Al-Qadi honored with ASCE Robert Horonjeff Award

1/19/2022 11:30:33 AM

Imad Al-QadiBy McCall Macomber, Illinois Center for Transportation

Imad Al-Qadi, Bliss Professor of Engineering and Illinois Center for Transportation director, has been selected as the 2021 recipient of the American Society of Civil Engineers’ (ASCE) Robert Horonjeff Award. 

The prestigious award recognizes a person or organization for outstanding achievements in and contributions to the field of air transportation engineering.

Al-Qadi’s achievements in air transportation engineering span from advising projects at major international airports in the U.S. and abroad to conducting ground-breaking research.

His key advisory work includes forensic engineering of major international airports in Europe, Asia and the Middle East.

His advisory work involves investigating runway and taxiway failures, developing rehabilitation strategies and analyzing sensor data, to developing and applying an approach using ground-penetrating radar (GPR) — a real-time, nondestructive test that sends electromagnetic waves into airport surfaces — to locate drainage systems and existing problem areas in Chicago’s O’Hare International Airport.

The research and contributions of Al-Qadi and his students to air transportation engineering include pavement model development, movement of an airplane’s tire and gear loads, instrumentation (or sensor) installation, data analysis, and environmental impact.

Imad Al-Qadi at the Taiwan Taoyuan International Airport, where he conducted advisory work. 
Imad Al-Qadi at the Taiwan Taoyuan International Airport, where he conducted advisory work. 

He led the design, installation and analysis of the first instrumented European airport in Italy, and he and his students analyzed data collected from instrumentation at New York City’s JFK International Airport. They are currently focusing on instrumentation data from other international airports and accelerated loading facilities.

Key to Al-Qadi’s contributions to the field are his efforts, in close collaboration with his students, on several active and completed Federal Aviation Administration (FAA) and Airport Cooperative Research Program (ACRP) projects.

Those projects span topics such as developing advanced modeling of airfield structures, pioneering GPR analysis to predict the thicknesses and densities of flexible pavement layers, analyzing FAA sensor responses to the environment and accelerated pavement testing, utilizing machine learning to develop databases to predict airfield performance, quantifying environmental impact through the development of life cycle assessment, incorporating plastics in pavements, among others.

He was awarded an FAA project in September 2021 on developing and adopting cracking tests for balanced mix design in airfield pavements. The endeavor is sponsored by the National Asphalt Pavement Association and is a collaboration between UIUC, Arizona State University (ASU), Applied Research Associates and the University of New Hampshire.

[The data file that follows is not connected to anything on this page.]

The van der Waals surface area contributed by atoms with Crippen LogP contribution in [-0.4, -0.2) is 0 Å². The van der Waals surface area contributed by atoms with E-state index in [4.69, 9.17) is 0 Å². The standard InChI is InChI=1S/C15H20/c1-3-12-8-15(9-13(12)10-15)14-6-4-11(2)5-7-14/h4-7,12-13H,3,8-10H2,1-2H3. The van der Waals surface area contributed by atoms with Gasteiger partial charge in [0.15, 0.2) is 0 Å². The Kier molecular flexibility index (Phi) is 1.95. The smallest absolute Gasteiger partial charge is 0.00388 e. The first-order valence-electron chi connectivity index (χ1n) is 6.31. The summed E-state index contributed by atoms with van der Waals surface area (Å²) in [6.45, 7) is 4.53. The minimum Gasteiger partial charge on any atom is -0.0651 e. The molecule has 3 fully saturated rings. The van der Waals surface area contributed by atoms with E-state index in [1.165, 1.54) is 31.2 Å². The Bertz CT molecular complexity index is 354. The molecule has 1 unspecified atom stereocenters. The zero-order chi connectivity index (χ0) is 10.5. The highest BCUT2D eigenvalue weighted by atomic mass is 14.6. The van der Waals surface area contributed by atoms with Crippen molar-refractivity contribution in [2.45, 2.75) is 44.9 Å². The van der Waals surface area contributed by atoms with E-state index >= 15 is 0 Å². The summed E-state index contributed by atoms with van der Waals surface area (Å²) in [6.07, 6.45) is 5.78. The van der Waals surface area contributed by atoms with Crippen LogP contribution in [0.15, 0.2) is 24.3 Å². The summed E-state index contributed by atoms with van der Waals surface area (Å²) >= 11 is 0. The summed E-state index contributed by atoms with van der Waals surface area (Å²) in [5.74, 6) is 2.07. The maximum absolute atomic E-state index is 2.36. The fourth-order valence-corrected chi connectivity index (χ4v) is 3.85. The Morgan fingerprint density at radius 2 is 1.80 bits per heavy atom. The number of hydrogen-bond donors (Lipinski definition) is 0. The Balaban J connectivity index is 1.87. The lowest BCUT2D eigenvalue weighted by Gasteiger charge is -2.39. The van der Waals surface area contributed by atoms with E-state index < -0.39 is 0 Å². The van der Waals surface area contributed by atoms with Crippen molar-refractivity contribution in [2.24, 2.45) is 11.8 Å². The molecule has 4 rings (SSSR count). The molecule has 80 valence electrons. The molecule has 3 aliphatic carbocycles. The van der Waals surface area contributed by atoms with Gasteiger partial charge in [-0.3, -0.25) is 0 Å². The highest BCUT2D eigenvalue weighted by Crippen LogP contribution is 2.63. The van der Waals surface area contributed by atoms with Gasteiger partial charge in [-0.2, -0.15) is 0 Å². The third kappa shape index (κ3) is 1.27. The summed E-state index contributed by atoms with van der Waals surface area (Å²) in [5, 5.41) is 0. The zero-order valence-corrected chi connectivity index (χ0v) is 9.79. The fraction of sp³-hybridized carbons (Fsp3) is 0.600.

Al-Qadi is currently working to develop theoretical and experimental models for reflective cracking, in which cracks from bottom pavement layers spread to a pavement’s surface, in an FAA project led by his former student Hasan Ozer of ASU.

Imad Al-Qadi with University of Cagliari students and researchers at an airport in Italy. They are installing the first instrumentation — sensors used to monitor pavement response to moving airplanes and the environment — at a European airport. The shown deflection system was designed by Al-Qadi.
Imad Al-Qadi with University of Cagliari students and researchers at an airport in Italy. They are installing the first instrumentation — sensors used to monitor pavement response to moving airplanes and the environment — at a European airport. The shown deflection system was designed by Al-Qadi.

Al-Qadi credits his success to his hard-working students and research partners, who have won several airport competitions and ACRP awards throughout the years.

Their efforts have helped break ground in building sustainable airfields, such as assessing the life cycle and environmental impact of airfields, applying plastics in asphalt-concrete mixes, introducing GPR to predict the density of wet pavement, among many others.

“I am pleased that UIUC’s Department of Civil and Environmental Engineering has had a significant impact in this field over the past several decades and our former and current students are continuing this tradition by helping to build and maintain safe, resilient and sustainable airfields,” Al-Qadi said.

“I couldn’t be prouder of their accomplishments,” he added. “I am accepting this honor on their behalf.”

Al-Qadi, a Distinguished Member of ASCE and former president of ASCE T&DI, is an active member of ASCE’s Airfield Committee.

He established and chaired the first ASCE T&DI Congress in 2011 as well as chaired and co-chaired several ASCE T&DI International Airfield and Highway Pavement Conferences in the past decade.

Al-Qadi is the 18th recipient of the Robert Horonjeff Award since its inception 34 years ago.